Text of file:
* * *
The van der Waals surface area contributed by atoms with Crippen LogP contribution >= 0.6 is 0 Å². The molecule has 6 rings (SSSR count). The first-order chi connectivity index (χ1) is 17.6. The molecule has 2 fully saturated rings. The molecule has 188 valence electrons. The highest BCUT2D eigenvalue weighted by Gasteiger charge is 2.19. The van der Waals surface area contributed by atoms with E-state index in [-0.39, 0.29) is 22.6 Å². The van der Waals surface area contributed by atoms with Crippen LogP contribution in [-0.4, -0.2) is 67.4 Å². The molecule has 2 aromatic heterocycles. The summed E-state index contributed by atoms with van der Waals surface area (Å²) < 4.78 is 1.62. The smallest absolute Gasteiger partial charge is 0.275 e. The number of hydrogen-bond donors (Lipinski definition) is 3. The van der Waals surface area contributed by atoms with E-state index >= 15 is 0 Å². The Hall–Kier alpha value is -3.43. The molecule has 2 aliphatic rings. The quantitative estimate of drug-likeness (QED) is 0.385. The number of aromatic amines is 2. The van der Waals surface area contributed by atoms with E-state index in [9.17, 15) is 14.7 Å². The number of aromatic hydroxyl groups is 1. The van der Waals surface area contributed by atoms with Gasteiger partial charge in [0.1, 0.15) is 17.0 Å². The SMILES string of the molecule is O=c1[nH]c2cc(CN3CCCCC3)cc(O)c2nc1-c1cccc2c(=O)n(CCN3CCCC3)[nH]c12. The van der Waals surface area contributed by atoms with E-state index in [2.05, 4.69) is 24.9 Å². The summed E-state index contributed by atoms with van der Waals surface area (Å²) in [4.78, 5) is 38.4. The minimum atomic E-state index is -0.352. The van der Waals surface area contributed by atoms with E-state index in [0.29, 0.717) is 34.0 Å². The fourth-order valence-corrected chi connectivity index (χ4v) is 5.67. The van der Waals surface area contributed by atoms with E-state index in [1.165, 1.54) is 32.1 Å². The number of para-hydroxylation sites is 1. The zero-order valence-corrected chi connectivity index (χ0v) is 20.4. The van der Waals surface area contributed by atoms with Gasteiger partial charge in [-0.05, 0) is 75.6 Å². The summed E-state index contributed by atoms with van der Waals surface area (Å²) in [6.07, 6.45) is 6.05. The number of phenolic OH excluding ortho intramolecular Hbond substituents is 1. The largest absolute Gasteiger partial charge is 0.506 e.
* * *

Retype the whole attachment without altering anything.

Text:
The van der Waals surface area contributed by atoms with Crippen LogP contribution >= 0.6 is 0 Å². The molecule has 6 rings (SSSR count). The first-order chi connectivity index (χ1) is 17.6. The molecule has 2 fully saturated rings. The molecule has 188 valence electrons. The highest BCUT2D eigenvalue weighted by Gasteiger charge is 2.19. The van der Waals surface area contributed by atoms with E-state index in [-0.39, 0.29) is 22.6 Å². The van der Waals surface area contributed by atoms with Crippen LogP contribution in [-0.4, -0.2) is 67.4 Å². The molecule has 2 aromatic heterocycles. The summed E-state index contributed by atoms with van der Waals surface area (Å²) < 4.78 is 1.62. The smallest absolute Gasteiger partial charge is 0.275 e. The number of hydrogen-bond donors (Lipinski definition) is 3. The van der Waals surface area contributed by atoms with E-state index >= 15 is 0 Å². The Hall–Kier alpha value is -3.43. The molecule has 2 aliphatic rings. The quantitative estimate of drug-likeness (QED) is 0.385. The number of aromatic amines is 2. The van der Waals surface area contributed by atoms with E-state index in [9.17, 15) is 14.7 Å². The number of aromatic hydroxyl groups is 1. The van der Waals surface area contributed by atoms with Gasteiger partial charge in [0.1, 0.15) is 17.0 Å². The SMILES string of the molecule is O=c1[nH]c2cc(CN3CCCCC3)cc(O)c2nc1-c1cccc2c(=O)n(CCN3CCCC3)[nH]c12. The van der Waals surface area contributed by atoms with E-state index in [2.05, 4.69) is 24.9 Å². The summed E-state index contributed by atoms with van der Waals surface area (Å²) in [4.78, 5) is 38.4. The minimum atomic E-state index is -0.352. The van der Waals surface area contributed by atoms with E-state index in [0.29, 0.717) is 34.0 Å². The fourth-order valence-corrected chi connectivity index (χ4v) is 5.67. The van der Waals surface area contributed by atoms with E-state index in [1.165, 1.54) is 32.1 Å². The number of para-hydroxylation sites is 1. The zero-order valence-corrected chi connectivity index (χ0v) is 20.4. The van der Waals surface area contributed by atoms with Gasteiger partial charge in [-0.05, 0) is 75.6 Å². The summed E-state index contributed by atoms with van der Waals surface area (Å²) in [6.07, 6.45) is 6.05. The number of phenolic OH excluding ortho intramolecular Hbond substituents is 1. The largest absolute Gasteiger partial charge is 0.506 e.